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What do we know about the meeting of the Foreign Ministers of the Russian Federation and Georgia?

2019 / 10 / 07

 

 

On September 27, 2019, on the margins of the 74th UN General Assembly at the UN Headquarters in New York, a meeting between the Foreign Ministers of Russia and Georgia took place for the first time since 2008. The importance of this development is self-evident so our goal here is to acquire a broader understanding of this meeting, based on the information that became public after it.

It has to be pointed out at the outset that the information is quite meager, yet it is still possible to draw some conclusions. However, until we do that it is perhaps better to speak very briefly about the format and the organization process of the meeting.

The meeting was facilitated by Switzerland. The Russian news source, Kommersant, writes the following about the role of the Swiss side in organizing the meeting:

“The meeting was held in a bilateral format and lasted for about an hour. The protocol envisaged that Sergey Lavrov and Davit Zalkaliani would be met by the Permanent Representative of Switzerland to the UN, Jürg Lauber, in the meeting room, who would leave the room after making a greeting statement. One of the Russian diplomats participating in the meeting confirmed that this is in fact what happened.”

The initiator of the meeting was the Georgian side which was unambiguously stated by the Russian Foreign Minister, Sergey Lavrov, while some Georgian experts were still discussing the role of Switzerland in organizing the meeting. Later this information was confirmed by the Vice Speaker of the Parliament of Georgia, Giorgi Volski.

The comments made by various Russian officials and structures immediately after the meeting, even though also rather meager, still do paint an interesting picture. First of all, we probably need to draw our attention to the official comment published by the Russian Foreign Ministry made against the background of the debates launched in Georgia about the meeting between Lavrov and Zalkaliani in which the government’s main argument was that a dialogue with Russia was necessary for actualizing the issue of the occupation and resolving the problems stemming from it. More specifically, the official comment of the Ministry of Foreign Affairs of Russia points out that:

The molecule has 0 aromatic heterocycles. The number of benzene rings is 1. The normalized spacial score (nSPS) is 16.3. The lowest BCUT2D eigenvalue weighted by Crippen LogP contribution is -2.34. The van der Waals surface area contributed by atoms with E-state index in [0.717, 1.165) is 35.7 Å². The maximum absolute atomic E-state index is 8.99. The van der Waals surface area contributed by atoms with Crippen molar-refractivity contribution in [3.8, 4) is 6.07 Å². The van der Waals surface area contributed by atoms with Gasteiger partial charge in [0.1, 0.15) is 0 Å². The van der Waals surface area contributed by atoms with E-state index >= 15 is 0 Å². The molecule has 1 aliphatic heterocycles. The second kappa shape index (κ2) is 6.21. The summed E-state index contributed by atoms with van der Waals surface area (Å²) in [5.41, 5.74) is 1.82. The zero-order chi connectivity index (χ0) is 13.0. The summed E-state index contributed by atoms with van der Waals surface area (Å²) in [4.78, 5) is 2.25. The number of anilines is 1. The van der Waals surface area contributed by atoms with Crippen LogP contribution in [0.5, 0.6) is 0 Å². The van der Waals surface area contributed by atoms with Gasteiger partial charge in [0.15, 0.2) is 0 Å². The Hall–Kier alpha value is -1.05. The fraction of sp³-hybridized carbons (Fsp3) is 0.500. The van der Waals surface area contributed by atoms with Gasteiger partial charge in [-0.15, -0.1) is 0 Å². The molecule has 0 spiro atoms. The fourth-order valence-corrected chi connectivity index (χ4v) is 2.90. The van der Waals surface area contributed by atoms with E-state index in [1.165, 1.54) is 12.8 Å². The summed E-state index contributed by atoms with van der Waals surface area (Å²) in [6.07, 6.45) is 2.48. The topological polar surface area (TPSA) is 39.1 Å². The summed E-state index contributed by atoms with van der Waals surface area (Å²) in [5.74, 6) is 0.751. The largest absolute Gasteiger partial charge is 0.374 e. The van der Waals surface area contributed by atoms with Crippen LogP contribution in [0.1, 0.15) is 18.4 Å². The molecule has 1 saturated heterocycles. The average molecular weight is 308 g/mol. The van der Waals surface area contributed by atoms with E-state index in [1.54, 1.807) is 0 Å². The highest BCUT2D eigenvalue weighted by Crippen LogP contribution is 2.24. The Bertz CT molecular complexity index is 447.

“From the side of Georgia, we mostly still hear worn-out theses about occupation. It seems that our Georgian colleagues think much more about the format and protocol of these negotiations than they do about their contents and directions.”

In the same context, Sergey Lavrov’s statement is also interesting, saying that certain comments from the Georgian side cause him to smile and be amazed.

Of course, with this the Russian side unambiguously says that it does not intend to discuss the issue of occupation with the Georgian side. It is difficult to imagine that publicly stating such a position merely intends to “pacify” the occupation regimes in Abkhazia and the Tskhinvali region. The Russian side states its position this clearly for the Government of Georgia and its public and, more importantly, for the international community. This second “target group” is perhaps even more important than the first one.